• Pull-based — a central server polls endpoints or uses JMX or some other management API to collect data. This model was made significantly more popular by Prometheus and works well in cloud-based environments.
  • Streaming — each server emits a constant stream of events that an aggregator subscribes to and samples. More of a niche model, used more frequently in analytics processing, Reimman embodies this approach for system monitoring.

After evaluating each of the models, as a team we decided that the pull-based model would work well for our components.

With the decision made, we added our autoconfiguration, and with micrometer wired into the components, we now had the tools to capture metrics from inside the application and make these application-level metrics available over HTTP to be scraped via our Prometheus cluster.

Prometheus

Prometheus has become the de-facto cloud-native standard for recording and aggregating system metrics via HTTP scraping. This ‘pull model’ of gathering system metrics from running services has benefits to the standard push model.

With each component or microservice now publishing application metrics to a /prometheus endpoint, the next step — install and configure a Prometheus cluster. As we use AWS, we will deploy Prometheus via Cloudformation.

AWS Cloudformation

not that cloud formation

Cloudformation allows us to define infrastructure in a yaml file — infrastructure as code that is stored in git alongside any application code that needs to be deployed.

Quis custodiet ipsos custodes?

Let’s dissect this template a little. We start with some parameters that will be used later in the cloudformation file. The first resources define the AccessRole and the InstanceProfile that our Prometheus service will need to be able access resources and also to push logs to Cloudwatch, and yes the irony of pushing logs from Prometheus (a monitoring tool) to Cloudwatch (another monitoring tool) is not lost on me… something about turtles all the way down…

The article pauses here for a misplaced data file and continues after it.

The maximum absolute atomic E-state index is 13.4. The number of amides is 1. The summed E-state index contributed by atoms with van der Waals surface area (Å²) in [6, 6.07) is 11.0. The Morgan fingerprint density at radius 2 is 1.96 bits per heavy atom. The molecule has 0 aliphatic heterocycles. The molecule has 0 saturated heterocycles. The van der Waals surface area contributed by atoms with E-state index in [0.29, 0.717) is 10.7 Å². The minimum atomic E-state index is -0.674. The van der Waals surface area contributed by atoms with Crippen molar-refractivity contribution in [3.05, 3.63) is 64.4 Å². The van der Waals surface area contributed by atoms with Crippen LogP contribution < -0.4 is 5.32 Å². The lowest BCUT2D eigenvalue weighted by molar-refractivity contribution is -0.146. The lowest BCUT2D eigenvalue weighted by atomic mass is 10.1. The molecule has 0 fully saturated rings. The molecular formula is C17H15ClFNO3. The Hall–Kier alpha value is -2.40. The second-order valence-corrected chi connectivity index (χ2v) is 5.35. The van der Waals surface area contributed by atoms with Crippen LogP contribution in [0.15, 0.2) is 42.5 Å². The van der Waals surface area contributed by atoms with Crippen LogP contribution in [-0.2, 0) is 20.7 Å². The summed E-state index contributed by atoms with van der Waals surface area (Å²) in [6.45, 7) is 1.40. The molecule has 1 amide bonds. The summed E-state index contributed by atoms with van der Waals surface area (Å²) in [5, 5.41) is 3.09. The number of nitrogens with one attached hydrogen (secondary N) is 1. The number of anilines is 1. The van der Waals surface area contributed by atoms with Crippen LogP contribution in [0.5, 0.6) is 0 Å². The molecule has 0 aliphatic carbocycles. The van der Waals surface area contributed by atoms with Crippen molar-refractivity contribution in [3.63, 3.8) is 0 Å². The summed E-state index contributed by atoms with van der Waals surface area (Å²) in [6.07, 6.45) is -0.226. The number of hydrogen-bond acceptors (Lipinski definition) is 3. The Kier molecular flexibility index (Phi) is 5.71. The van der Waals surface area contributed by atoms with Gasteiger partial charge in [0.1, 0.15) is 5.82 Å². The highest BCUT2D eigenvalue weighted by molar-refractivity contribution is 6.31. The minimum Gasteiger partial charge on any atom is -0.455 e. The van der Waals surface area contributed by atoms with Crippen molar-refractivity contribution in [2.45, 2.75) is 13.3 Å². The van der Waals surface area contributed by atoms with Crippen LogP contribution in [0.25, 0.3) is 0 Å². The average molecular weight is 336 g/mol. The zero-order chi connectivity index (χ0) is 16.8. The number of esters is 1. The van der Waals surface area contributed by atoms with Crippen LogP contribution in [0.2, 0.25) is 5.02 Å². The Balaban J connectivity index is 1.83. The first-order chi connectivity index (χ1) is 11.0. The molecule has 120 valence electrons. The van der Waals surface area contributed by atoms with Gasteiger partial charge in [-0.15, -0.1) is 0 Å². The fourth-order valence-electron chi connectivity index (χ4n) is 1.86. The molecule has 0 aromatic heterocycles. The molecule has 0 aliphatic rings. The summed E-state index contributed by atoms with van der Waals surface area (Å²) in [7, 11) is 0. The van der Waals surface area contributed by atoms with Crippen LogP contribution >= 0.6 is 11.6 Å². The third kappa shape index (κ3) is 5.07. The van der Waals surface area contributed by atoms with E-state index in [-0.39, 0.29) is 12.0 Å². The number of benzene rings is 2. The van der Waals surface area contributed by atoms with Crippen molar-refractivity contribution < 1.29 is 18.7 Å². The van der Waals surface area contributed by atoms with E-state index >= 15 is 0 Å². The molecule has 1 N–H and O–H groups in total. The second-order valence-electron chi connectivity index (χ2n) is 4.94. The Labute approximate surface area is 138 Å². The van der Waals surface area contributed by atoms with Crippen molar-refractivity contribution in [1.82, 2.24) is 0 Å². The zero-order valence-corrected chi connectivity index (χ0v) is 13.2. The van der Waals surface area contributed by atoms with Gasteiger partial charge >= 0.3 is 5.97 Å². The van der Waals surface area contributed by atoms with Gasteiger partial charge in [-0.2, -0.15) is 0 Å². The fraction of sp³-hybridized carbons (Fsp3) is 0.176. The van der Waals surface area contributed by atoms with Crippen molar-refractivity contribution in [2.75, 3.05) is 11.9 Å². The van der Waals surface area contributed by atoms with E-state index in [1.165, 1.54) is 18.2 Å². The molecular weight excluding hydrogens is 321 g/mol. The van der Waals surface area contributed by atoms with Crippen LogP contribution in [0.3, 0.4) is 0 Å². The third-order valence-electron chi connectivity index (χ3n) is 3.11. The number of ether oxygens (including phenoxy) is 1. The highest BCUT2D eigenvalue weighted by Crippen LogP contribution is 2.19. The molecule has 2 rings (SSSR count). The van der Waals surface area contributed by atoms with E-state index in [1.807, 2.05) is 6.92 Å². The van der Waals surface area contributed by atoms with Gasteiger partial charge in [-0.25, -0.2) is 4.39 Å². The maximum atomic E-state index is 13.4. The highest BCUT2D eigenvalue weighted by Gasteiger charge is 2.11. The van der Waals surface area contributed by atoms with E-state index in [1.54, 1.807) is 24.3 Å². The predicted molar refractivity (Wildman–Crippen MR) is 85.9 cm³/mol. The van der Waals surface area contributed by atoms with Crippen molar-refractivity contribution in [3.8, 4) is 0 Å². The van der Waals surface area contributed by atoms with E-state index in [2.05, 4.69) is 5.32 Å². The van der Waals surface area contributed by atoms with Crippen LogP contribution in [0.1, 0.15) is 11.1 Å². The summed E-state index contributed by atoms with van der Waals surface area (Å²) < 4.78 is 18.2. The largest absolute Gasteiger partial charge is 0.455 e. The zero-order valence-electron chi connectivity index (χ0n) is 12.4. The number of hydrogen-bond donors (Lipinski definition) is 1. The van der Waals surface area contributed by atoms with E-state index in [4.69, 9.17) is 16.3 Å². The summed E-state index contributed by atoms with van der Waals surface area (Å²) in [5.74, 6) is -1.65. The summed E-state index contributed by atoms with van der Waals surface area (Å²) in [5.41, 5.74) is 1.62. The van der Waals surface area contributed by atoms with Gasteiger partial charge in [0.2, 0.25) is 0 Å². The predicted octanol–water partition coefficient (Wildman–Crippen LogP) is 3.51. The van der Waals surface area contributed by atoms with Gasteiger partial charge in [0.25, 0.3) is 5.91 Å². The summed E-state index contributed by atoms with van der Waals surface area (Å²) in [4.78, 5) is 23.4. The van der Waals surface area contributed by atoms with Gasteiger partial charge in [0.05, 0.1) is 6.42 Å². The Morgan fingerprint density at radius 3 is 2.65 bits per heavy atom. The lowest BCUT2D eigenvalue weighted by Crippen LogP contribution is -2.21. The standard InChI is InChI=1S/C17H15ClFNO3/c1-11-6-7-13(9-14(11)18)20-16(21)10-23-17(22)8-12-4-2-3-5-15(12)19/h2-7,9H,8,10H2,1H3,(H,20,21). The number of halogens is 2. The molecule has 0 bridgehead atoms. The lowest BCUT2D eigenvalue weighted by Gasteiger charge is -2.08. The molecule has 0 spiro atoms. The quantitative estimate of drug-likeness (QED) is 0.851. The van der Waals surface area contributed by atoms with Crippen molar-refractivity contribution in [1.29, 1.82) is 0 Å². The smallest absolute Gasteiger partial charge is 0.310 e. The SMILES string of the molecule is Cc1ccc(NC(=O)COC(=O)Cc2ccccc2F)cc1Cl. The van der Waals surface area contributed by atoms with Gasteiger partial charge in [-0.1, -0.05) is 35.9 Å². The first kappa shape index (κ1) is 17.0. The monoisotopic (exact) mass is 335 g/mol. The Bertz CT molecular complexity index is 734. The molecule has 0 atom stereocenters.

The following three resources specify the Loadbalancer configuration and DNS record so that the Prometheus server can be accessed externally via HTTP.

The next section defines the LaunchConfig so that we can run Prometheus as a cluster in an Autoscaling Group (ASG). This configuration is important to allow us to have the reliability we want for our metrics and monitoring system.

The ASG is set to have a minimum size of 2 instances and can grow automatically up to 4 instances. The scaling of this is a “nice to have” — the key property of an ASG, that we want to leverage, is that it will automatically detect and replace a failing node in the cluster without intervention.

Provisioning

Each node in the Prometheus cluster is provisioned using a AWS::Cloudformation::Init block. In this section we describe where to fetch the provisioning scripts (in our example we download these from AWS S3) and then pass parameters to the scripts when they are executed. The scripts themselves are defined in Ansible:

The main Ansible file here defines a set of tasks that will be performed by the AWS::Cloudformation::Init step when the ASG creates a new instance. Along with fetching the Prometheus binary, unpacking and installing it on the node, the eagle-eyed amongst you may have noticed that we are also installing another component…